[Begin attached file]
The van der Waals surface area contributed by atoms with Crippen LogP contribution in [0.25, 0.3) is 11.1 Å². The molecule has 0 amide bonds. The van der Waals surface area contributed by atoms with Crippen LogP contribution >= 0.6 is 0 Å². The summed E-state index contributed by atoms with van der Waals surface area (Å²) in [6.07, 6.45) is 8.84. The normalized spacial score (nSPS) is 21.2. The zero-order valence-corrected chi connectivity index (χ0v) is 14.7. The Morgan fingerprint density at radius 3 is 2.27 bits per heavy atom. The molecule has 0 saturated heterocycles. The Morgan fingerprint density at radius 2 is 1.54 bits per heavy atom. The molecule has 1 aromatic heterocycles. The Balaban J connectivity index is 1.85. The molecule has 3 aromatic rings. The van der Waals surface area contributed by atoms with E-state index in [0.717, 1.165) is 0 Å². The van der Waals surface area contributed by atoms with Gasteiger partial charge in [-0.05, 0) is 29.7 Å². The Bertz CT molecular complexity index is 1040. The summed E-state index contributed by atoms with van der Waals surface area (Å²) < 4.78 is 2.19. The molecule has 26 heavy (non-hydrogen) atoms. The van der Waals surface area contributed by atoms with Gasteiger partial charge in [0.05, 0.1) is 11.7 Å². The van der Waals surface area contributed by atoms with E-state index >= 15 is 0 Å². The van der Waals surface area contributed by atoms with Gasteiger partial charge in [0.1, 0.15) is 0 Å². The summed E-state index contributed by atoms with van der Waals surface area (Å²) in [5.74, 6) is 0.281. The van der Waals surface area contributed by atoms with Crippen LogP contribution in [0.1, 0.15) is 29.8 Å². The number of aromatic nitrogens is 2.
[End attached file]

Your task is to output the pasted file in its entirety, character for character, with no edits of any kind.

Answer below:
The van der Waals surface area contributed by atoms with Crippen LogP contribution in [0.25, 0.3) is 11.1 Å². The molecule has 0 amide bonds. The van der Waals surface area contributed by atoms with Crippen LogP contribution >= 0.6 is 0 Å². The summed E-state index contributed by atoms with van der Waals surface area (Å²) in [6.07, 6.45) is 8.84. The normalized spacial score (nSPS) is 21.2. The zero-order valence-corrected chi connectivity index (χ0v) is 14.7. The Morgan fingerprint density at radius 3 is 2.27 bits per heavy atom. The molecule has 0 saturated heterocycles. The Morgan fingerprint density at radius 2 is 1.54 bits per heavy atom. The molecule has 1 aromatic heterocycles. The Balaban J connectivity index is 1.85. The molecule has 3 aromatic rings. The van der Waals surface area contributed by atoms with E-state index in [0.717, 1.165) is 0 Å². The van der Waals surface area contributed by atoms with Gasteiger partial charge in [-0.05, 0) is 29.7 Å². The Bertz CT molecular complexity index is 1040. The summed E-state index contributed by atoms with van der Waals surface area (Å²) < 4.78 is 2.19. The molecule has 26 heavy (non-hydrogen) atoms. The van der Waals surface area contributed by atoms with Gasteiger partial charge in [0.05, 0.1) is 11.7 Å². The van der Waals surface area contributed by atoms with E-state index >= 15 is 0 Å². The van der Waals surface area contributed by atoms with Gasteiger partial charge in [0.1, 0.15) is 0 Å². The summed E-state index contributed by atoms with van der Waals surface area (Å²) in [5.74, 6) is 0.281. The van der Waals surface area contributed by atoms with Crippen LogP contribution in [0.1, 0.15) is 29.8 Å². The number of aromatic nitrogens is 2.